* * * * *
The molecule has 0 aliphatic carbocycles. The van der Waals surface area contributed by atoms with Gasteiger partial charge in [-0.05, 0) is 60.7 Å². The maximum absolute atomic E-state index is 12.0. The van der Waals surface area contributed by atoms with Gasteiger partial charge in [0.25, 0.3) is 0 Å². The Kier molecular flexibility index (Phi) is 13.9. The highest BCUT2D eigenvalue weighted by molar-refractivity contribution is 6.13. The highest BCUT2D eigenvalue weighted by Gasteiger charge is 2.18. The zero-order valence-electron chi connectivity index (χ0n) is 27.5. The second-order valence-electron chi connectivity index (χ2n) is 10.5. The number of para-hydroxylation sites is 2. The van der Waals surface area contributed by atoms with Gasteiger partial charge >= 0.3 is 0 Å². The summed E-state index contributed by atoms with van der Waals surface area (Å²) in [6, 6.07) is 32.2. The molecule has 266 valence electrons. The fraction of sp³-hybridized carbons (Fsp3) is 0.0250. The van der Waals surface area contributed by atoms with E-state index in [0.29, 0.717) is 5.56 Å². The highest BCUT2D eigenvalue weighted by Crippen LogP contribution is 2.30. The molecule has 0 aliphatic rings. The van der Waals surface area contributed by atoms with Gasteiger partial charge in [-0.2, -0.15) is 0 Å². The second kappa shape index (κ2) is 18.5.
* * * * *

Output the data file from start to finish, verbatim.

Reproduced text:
The molecule has 0 aliphatic carbocycles. The van der Waals surface area contributed by atoms with Gasteiger partial charge in [-0.05, 0) is 60.7 Å². The maximum absolute atomic E-state index is 12.0. The van der Waals surface area contributed by atoms with Gasteiger partial charge in [0.25, 0.3) is 0 Å². The Kier molecular flexibility index (Phi) is 13.9. The highest BCUT2D eigenvalue weighted by molar-refractivity contribution is 6.13. The highest BCUT2D eigenvalue weighted by Gasteiger charge is 2.18. The zero-order valence-electron chi connectivity index (χ0n) is 27.5. The second-order valence-electron chi connectivity index (χ2n) is 10.5. The number of para-hydroxylation sites is 2. The van der Waals surface area contributed by atoms with Gasteiger partial charge >= 0.3 is 0 Å². The summed E-state index contributed by atoms with van der Waals surface area (Å²) in [6, 6.07) is 32.2. The molecule has 266 valence electrons. The fraction of sp³-hybridized carbons (Fsp3) is 0.0250. The van der Waals surface area contributed by atoms with E-state index in [0.29, 0.717) is 5.56 Å². The highest BCUT2D eigenvalue weighted by Crippen LogP contribution is 2.30. The molecule has 0 aliphatic rings. The van der Waals surface area contributed by atoms with Gasteiger partial charge in [-0.2, -0.15) is 0 Å². The second kappa shape index (κ2) is 18.5.